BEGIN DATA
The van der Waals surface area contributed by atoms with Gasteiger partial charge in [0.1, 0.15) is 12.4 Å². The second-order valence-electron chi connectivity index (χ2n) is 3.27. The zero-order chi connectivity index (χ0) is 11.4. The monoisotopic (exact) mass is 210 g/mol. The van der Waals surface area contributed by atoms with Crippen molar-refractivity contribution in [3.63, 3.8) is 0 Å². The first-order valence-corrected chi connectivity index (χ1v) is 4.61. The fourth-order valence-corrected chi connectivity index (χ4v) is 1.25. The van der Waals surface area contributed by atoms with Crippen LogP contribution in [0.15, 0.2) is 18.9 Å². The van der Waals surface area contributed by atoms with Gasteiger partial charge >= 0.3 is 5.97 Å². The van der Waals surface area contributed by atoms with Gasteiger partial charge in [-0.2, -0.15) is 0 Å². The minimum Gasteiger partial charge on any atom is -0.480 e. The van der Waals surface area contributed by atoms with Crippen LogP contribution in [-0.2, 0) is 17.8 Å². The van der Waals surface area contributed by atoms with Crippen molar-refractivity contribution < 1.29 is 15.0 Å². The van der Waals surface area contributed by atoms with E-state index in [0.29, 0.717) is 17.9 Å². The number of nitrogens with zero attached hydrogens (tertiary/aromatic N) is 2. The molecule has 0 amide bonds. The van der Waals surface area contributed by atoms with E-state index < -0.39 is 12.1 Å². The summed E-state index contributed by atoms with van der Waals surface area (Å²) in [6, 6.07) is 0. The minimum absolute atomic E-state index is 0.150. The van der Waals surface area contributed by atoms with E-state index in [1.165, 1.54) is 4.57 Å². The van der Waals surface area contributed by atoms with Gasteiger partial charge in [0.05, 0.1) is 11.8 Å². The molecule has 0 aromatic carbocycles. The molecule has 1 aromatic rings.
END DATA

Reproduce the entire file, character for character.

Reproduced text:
The van der Waals surface area contributed by atoms with Gasteiger partial charge in [0.1, 0.15) is 12.4 Å². The second-order valence-electron chi connectivity index (χ2n) is 3.27. The zero-order chi connectivity index (χ0) is 11.4. The monoisotopic (exact) mass is 210 g/mol. The van der Waals surface area contributed by atoms with Crippen molar-refractivity contribution in [3.63, 3.8) is 0 Å². The first-order valence-corrected chi connectivity index (χ1v) is 4.61. The fourth-order valence-corrected chi connectivity index (χ4v) is 1.25. The van der Waals surface area contributed by atoms with Crippen LogP contribution in [0.15, 0.2) is 18.9 Å². The van der Waals surface area contributed by atoms with Gasteiger partial charge >= 0.3 is 5.97 Å². The van der Waals surface area contributed by atoms with Gasteiger partial charge in [-0.2, -0.15) is 0 Å². The minimum Gasteiger partial charge on any atom is -0.480 e. The van der Waals surface area contributed by atoms with Crippen LogP contribution in [-0.2, 0) is 17.8 Å². The van der Waals surface area contributed by atoms with Crippen molar-refractivity contribution < 1.29 is 15.0 Å². The van der Waals surface area contributed by atoms with E-state index in [0.29, 0.717) is 17.9 Å². The number of nitrogens with zero attached hydrogens (tertiary/aromatic N) is 2. The molecule has 0 amide bonds. The van der Waals surface area contributed by atoms with E-state index < -0.39 is 12.1 Å². The summed E-state index contributed by atoms with van der Waals surface area (Å²) in [6, 6.07) is 0. The minimum absolute atomic E-state index is 0.150. The van der Waals surface area contributed by atoms with E-state index in [1.165, 1.54) is 4.57 Å². The van der Waals surface area contributed by atoms with Gasteiger partial charge in [0.05, 0.1) is 11.8 Å². The molecule has 0 aromatic carbocycles. The molecule has 1 aromatic rings.